Arnowitt, p; org; Tatum Greenblatt, Dave Smith, tpt, flgh; Yosvany Terry, as; Lucas Pino, ts, cl, b cl; Randall Wolfgang, oboe; Dan Silverman, Matt Haviland, Nick Grinder, tbn; Al Roman, vln; Rick Rosato, b; Colin Stranahan, d; Shirley Crabbe, vcl; Therisa Rogers, spoken word. 1/10-12/2017, New York, NY.

So appropriate a jazz recording title is that of e.e. cummings’ poem, “O sweet spontaneous.” One wonders why it never received previous attention. But then, outside of English literature courses, who would be aware of a hundred-year-old poem that admires the earth’s annual rebirth and its firm resistance to human will? Michael Arnowitt knows of the poem. That’s not surprising. Like many other contemporary musicians, Arnowitt views jazz within the larger universe of artistic creation, including not only classical and folk music, but also literature, dance and visual art. Based in Montpelier, Vermont for 35 years, Arnowitt has been immersed in the artistic process, in international performances, and in studies of the personal musical development of master composers. In 2017, though, Arnowitt’s wide-ranging interests settled on recording his first commercially released jazz album. His past events have celebrated Ella Fitzgerald, Bill Evans, Art Blakey and other jazz icons. However, Sweetspontaneousconsists of his own compositions, and lyrics…though Arnowitt couldn’t resist the temptation to include poetry from Langston Hughes and Maya Angelou as well. Reflecting either his recent prolific creative activities or else the compilation of previously written pieces, Sweetspontaneousis notable for its scope of musical interests, its generosity toward participating musicians, its diversity of genres, and the directness of its accessibility for listeners. Indeed, Arnowitt, though residing until 2017 in New England and now in Toronto, included in Sweetspontaneoussome of New York’s equally talented and individualistic musicians, such as Yosvany Terry and Colin Stranahan. Space limitations prevent descriptions of all of the album’s delights. However, “Bulgarian Hoedown” stands out as a showcase for Arnowitt’s broad musical interests; the musicians’ locked-in engagement in performing his compositions; and the group’s interactivity for achieving a sound bigger than the number of its members. Remaining in the rhythmic and harmonic background, as if admiring his creation, Arnowitt allows violinist Al Roman to set “Bulgarian Hoedown’s” mood with a tug-at-the-heartstrings, darkly evocative, rubato solo. But that’s not the mood that develops. After Stranahan introduces a faster rhythm and after the horns build minor-key harmony in layers, Roman recalls country fiddling before trumpeters Dave Smith and Tatum Greenblatt take off with searing, soaring, swinging solos. The application of solos to consistent, insistent Bulgarian-inspired accenting builds throughout eleven minutes to a wild and thrilling conclusion. “Shapka Swing” too derives from Bulgarian culture, this time as musical descriptions of the country’s geometrically arranged hat designs. Arnowitt’s idea this time is the performance of consecutive duo performances, one player holding the pedal point and the other improvising over the pulsating rhythm. This allows for trumpeted fanfare, clarinet-and-violin klezmer allusions and unfolding trombone colors. Another work of global references, “Syria-us,” results from Arnowitt’s benefit concert to assist Syrian refugees. His absorption of, and respect for, divergent musical styles set up a work of Syrian harmonies, again in a minor key. At the beginning, the musicians breathe the notes and their microtones emerge as sonic utterances, instead of as melody. Once again, it becomes evident that all of the musicians are entirely devoted to Arnowitt’s project as they immerse themselves in his ideas. Arnowitt’s piano technique shines through on those tracks as he improvises in rotation with the other members of the group. His “Migratory Mood,” an imitation of birds in flight, achieves its culmination from Arnowitt’s introductory lightness of coruscating touch before he takes the piece into swing with the force of Rick Rosato’s bass work and the piano’s thematic fills. More delicate with classical leanings, and a departure from the horns’ harmonic accents, is the “Pirouette” waltz, performed on oboe by Randall Wolfgang. Not as simple as it would seem, Arnowitt’s idea brings to life repeated descending bass lines without resolution until the final phrase, thereby keeping the piece aloft, and the listener in suspense. Arnowitt’s integration of poetry into the music occurs when Langston Hughes’ “Crossing” and Maya Angelou’s “Still I Rise,” recited by assistant producer Therisa Rogers, are set to music. “The Crossing” features Rogers’ understanding of the poem itself as she is accompanied solely by Rosato. A beautiful ballad, Arnowitt’s “The Crossing,” with a slight tango feel, allows for extended improvisations as elaborations of the poem. Arnowitt’s composition based on “Still I Rise,” “Ascent” starts with Rogers’ recitation accompanied this time solely by Smith’s trumpet. A message of defiance and hope, “Ascent” moves at a faster tempo than “The Crossing.” “Ascent” also contains more intimations of joy suggested by Arnowitt’s written accents—a stylistic characteristic that occurs on many of his tracks. Arnowitt wrote some of his own poems, like “Against the Wind,” sung by Shirley Crabbe. It too expresses defiance through microtonal colors and the discomfort of dissonance. “The Crying Candle” is a message of optimism that offers a balm for the often negative environment of current events. Arnowitt, like Lennon and McCartney, imagines a future of, well, harmony, a product of spring’s rebirth.  Arnowitt is a musician with boundless musical curiosity. An example was his “1911 Concert,” which featured as a contrast of styles music written in that critical year by Maurice Ravel, Arnold Schoenberg, Sergei Rachmaninoff, Charles Ives, Igor Stravinsky Alexander Scriabin and Béla Bartók. Michael Arnowitt’s abundance of restless talent suggests that two discs could hardly contain it, and that he had to cull additional material from the project. Perhaps much more remains unrecorded. The prodigious result, Sweetspontaneous, is a rewarding accomplishment deserving of broad attention.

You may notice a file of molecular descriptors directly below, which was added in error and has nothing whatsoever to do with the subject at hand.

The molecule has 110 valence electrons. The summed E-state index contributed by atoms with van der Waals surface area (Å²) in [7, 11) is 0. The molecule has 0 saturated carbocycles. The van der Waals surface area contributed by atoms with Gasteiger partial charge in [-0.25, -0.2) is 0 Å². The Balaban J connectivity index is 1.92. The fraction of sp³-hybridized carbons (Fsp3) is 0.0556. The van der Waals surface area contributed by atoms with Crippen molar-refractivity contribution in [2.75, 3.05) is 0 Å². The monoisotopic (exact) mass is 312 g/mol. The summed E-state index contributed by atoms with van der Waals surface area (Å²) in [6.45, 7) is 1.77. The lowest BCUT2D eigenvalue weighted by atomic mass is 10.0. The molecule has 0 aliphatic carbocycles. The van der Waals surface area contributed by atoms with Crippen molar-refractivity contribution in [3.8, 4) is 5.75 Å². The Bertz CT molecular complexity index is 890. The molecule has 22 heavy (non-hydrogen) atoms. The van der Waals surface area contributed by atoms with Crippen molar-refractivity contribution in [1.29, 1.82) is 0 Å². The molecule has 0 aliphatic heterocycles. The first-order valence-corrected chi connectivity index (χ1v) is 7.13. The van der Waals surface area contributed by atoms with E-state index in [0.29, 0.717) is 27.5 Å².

Bill Donaldson Cadence Magazine, July, 2019 issue.